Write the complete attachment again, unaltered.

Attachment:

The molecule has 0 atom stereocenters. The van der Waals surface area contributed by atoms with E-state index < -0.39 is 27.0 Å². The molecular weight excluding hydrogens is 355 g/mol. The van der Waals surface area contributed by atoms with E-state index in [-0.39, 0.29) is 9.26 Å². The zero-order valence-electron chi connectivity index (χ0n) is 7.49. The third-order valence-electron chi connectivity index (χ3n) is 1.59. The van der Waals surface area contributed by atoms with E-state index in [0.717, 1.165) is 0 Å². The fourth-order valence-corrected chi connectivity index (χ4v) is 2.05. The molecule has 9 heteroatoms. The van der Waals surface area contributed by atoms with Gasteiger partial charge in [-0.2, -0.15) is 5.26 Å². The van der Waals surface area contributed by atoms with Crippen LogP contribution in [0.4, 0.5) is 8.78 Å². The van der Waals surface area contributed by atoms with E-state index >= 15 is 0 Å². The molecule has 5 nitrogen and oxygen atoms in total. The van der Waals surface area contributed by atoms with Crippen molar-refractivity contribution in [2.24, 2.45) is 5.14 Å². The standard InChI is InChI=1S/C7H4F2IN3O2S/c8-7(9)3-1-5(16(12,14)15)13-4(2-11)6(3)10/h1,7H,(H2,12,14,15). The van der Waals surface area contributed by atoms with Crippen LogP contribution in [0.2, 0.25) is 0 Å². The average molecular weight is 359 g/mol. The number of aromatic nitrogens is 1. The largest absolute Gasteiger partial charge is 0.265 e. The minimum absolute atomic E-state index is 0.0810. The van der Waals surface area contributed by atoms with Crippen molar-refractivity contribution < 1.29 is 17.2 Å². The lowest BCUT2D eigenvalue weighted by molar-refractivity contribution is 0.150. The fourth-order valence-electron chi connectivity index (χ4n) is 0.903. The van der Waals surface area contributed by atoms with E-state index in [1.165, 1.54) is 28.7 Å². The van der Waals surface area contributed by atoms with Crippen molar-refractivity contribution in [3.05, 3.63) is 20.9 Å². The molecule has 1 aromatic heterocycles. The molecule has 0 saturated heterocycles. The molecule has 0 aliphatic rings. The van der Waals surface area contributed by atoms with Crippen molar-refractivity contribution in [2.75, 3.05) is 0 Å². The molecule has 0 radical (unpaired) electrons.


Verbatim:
The molecule has 0 atom stereocenters. The van der Waals surface area contributed by atoms with E-state index < -0.39 is 27.0 Å². The molecular weight excluding hydrogens is 355 g/mol. The van der Waals surface area contributed by atoms with E-state index in [-0.39, 0.29) is 9.26 Å². The zero-order valence-electron chi connectivity index (χ0n) is 7.49. The third-order valence-electron chi connectivity index (χ3n) is 1.59. The van der Waals surface area contributed by atoms with E-state index in [0.717, 1.165) is 0 Å². The fourth-order valence-corrected chi connectivity index (χ4v) is 2.05. The molecule has 9 heteroatoms. The van der Waals surface area contributed by atoms with Gasteiger partial charge in [-0.2, -0.15) is 5.26 Å². The van der Waals surface area contributed by atoms with Crippen LogP contribution in [0.4, 0.5) is 8.78 Å². The van der Waals surface area contributed by atoms with E-state index >= 15 is 0 Å². The molecule has 5 nitrogen and oxygen atoms in total. The van der Waals surface area contributed by atoms with Crippen molar-refractivity contribution in [2.24, 2.45) is 5.14 Å². The standard InChI is InChI=1S/C7H4F2IN3O2S/c8-7(9)3-1-5(16(12,14)15)13-4(2-11)6(3)10/h1,7H,(H2,12,14,15). The van der Waals surface area contributed by atoms with Crippen LogP contribution in [0.2, 0.25) is 0 Å². The average molecular weight is 359 g/mol. The number of aromatic nitrogens is 1. The largest absolute Gasteiger partial charge is 0.265 e. The minimum absolute atomic E-state index is 0.0810. The van der Waals surface area contributed by atoms with Crippen molar-refractivity contribution < 1.29 is 17.2 Å². The lowest BCUT2D eigenvalue weighted by molar-refractivity contribution is 0.150. The fourth-order valence-electron chi connectivity index (χ4n) is 0.903. The van der Waals surface area contributed by atoms with E-state index in [1.165, 1.54) is 28.7 Å². The van der Waals surface area contributed by atoms with Crippen molar-refractivity contribution in [3.05, 3.63) is 20.9 Å². The molecule has 1 aromatic heterocycles. The molecule has 0 saturated heterocycles. The molecule has 0 aliphatic rings. The van der Waals surface area contributed by atoms with Crippen molar-refractivity contribution in [2.75, 3.05) is 0 Å². The molecule has 0 radical (unpaired) electrons.